As long as a capable defensive wing like Trevor Ariza is on the floor and Clint Capela does a good job patrolling the middle, Houston shouldn't get killed or anything. The Rockets were 18th in defensive efficiency last season, and this won't likely move the needle much either way.

 

Meanwhile they'll have one of the more interesting backcourt pairings ever. It will take time, yes, for both to get comfortable in the off-ball role they'll each spend some amount of time in. Inventing and executing screen actions together will take time. Even things as simple as learning to anticipate one another, to set up and feed in the most opportune moments, will take time. 

 

And yes, they were already second in offensive efficiency last season (111.8 pts/100). There's not a ton more to juice out of this team. Yes, by virtue of their overlapping skills neither Harden or Paul will excel quite the same way as we're used to them doing. 

 

But together, each a little less than before, they can still add up to more than they've either had with any other backcourt partner. It might make the Rockets more of a 60-win team than 55-win team, and more importantly it might give them a dimension that can actually trouble the Warriors (imagine Chris Paul and James Harden on opposite sides of a court and trying to maintain a coherent defensive shape).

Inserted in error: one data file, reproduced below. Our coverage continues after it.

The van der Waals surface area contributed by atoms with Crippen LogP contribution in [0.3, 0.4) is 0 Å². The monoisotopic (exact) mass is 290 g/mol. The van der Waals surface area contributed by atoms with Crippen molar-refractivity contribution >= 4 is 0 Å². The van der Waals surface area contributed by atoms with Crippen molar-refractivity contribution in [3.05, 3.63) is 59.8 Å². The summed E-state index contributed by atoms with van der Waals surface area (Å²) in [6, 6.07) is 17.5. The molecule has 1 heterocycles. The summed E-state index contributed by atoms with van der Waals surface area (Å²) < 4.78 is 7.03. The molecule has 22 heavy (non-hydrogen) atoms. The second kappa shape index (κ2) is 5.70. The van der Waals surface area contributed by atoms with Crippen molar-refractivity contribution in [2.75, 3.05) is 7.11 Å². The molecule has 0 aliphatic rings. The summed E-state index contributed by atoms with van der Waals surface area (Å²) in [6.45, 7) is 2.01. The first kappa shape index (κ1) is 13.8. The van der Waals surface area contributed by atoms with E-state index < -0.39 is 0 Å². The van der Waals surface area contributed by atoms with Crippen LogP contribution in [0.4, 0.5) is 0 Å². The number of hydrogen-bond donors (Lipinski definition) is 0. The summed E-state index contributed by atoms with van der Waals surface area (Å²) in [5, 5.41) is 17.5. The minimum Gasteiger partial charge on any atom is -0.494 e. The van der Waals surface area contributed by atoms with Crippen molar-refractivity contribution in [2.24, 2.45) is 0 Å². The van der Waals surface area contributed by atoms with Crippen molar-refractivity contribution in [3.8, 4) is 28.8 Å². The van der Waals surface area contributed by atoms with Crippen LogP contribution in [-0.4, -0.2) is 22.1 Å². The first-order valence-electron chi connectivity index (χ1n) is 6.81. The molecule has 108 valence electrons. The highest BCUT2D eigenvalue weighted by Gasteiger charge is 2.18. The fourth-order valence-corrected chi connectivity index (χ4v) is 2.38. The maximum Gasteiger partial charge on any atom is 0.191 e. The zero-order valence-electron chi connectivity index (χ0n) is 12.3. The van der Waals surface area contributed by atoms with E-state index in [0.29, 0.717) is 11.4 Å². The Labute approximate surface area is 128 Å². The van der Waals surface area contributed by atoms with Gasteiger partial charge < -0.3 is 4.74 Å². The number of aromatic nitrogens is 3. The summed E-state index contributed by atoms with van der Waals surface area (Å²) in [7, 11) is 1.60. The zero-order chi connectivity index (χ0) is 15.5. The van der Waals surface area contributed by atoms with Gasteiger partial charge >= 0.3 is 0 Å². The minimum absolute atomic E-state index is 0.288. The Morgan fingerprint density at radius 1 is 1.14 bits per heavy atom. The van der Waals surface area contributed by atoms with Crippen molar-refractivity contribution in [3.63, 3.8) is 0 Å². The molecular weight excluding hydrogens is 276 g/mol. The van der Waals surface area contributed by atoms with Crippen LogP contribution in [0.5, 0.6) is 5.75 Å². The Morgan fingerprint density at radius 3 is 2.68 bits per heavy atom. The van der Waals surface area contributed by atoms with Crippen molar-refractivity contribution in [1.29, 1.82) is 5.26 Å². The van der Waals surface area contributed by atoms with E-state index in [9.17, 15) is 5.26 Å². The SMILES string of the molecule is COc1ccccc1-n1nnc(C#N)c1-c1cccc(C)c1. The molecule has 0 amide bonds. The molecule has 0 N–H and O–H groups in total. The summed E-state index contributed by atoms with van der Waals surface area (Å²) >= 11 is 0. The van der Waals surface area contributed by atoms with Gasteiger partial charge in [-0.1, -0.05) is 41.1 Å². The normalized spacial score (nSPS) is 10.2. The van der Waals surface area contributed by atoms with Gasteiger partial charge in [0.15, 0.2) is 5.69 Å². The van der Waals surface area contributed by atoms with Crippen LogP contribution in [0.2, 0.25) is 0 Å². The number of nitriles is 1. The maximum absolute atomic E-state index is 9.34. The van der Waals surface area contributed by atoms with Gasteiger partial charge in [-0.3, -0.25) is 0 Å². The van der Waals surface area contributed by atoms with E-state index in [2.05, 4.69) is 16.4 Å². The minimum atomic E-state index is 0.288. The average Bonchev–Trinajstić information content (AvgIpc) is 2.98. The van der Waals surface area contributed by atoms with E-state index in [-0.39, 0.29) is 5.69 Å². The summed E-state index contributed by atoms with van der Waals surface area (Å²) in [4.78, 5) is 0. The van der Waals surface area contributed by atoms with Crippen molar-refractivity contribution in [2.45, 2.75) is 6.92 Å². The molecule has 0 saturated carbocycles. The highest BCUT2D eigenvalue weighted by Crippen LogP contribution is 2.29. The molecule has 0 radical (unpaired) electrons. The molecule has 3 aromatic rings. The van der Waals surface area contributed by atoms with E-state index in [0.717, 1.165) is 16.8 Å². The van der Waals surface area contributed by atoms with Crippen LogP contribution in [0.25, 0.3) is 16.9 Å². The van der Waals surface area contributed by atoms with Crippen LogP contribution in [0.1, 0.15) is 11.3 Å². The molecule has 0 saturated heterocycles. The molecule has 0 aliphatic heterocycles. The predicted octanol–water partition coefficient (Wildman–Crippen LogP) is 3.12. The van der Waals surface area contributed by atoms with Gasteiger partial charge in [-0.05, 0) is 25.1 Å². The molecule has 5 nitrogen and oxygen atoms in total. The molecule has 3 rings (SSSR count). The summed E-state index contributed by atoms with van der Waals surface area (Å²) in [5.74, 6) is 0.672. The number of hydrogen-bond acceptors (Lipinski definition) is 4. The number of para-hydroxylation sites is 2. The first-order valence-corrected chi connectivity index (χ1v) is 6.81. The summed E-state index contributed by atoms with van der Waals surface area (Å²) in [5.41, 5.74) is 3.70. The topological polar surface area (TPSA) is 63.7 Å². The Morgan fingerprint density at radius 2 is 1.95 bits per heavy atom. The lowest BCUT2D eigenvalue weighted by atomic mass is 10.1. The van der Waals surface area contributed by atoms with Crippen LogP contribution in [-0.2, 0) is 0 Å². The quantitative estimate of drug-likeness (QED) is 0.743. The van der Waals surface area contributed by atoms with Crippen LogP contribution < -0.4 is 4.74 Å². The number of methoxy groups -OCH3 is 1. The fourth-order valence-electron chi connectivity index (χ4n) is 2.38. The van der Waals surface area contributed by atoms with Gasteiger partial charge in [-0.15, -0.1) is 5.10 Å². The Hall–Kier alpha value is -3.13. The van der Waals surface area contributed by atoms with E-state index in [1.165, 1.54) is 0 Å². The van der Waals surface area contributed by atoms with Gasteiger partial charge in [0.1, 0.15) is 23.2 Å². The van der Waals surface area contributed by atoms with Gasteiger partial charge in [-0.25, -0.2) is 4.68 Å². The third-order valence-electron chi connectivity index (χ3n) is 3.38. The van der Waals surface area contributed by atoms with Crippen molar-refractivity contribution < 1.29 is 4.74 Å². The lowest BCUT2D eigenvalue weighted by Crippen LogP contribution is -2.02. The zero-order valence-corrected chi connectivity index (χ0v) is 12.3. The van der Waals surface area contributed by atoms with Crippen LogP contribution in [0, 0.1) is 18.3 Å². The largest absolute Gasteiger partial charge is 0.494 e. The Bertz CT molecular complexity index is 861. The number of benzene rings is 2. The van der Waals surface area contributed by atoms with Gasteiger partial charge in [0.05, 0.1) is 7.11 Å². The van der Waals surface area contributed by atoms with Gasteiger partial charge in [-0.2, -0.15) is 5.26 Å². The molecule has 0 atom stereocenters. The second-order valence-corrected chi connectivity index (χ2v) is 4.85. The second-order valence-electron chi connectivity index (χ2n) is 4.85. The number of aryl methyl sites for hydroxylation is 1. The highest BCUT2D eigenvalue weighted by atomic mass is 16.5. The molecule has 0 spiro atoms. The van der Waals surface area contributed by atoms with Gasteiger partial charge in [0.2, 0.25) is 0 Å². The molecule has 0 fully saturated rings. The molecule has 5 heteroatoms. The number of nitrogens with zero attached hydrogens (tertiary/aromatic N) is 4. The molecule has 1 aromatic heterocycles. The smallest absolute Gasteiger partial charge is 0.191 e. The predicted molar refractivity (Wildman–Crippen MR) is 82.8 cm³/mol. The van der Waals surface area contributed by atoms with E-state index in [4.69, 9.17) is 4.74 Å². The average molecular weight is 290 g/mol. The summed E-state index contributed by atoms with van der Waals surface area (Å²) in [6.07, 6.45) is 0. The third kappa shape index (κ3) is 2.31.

Or maybe not. It would be naive to think there's some unconventional key (DeMarcus Cousins and Anthony Davis! Chris Paul and James Harden!)  to unlocking Golden State's vulnerabilities. But it was definitely worth the shot, and they will almost certainly show that they can do some fascinating stuff next to each other.

 

One more thing:

 

Yes, the Clippers did fairly well to get anything at all for an out-the-door Paul. This is a 'win' in the limited sense that if you view this trade in a vacuum, Los Angeles got something when they easily could have been left empty-handed.

 

The other way to look at it is the Clippers, by their own admission, knew as far back as two years ago that they might be maxed out as a very good but not seriously contending team.

 

Knowing that, they still failed to plan for a post-Chris Paul era. Rather than hitting reset and trying to build around Blake Griffin, they stood pat, for two years, ran into the same ceiling they did for over half a decade, and now Chris Paul is gone and all they have to show for it is Sam Dekker, a likely late first-round pick, and a couple of tradeable players in Lou Williams and Pat Beverley who may fetch another couple picks.

 

Hindsight might be 20/20, but they had some foresight of this. “We’re right on the borderline,” Doc Rivers told Zach Lowe in October 2015. “I have no problem saying that. I’m a believer that teams can get stale. After a while, you don’t win. It just doesn’t work."

 

If you want to see it as a success that Chris Paul is no longer a Clipper and what they have to show for it all is at least some stuff and not no stuff, go right ahead. I'm instead seeing a team that had one of the greatest players of his generation, had every opportunity to either max out his value or figure out how to surround him with a better cast, and ultimately did neither.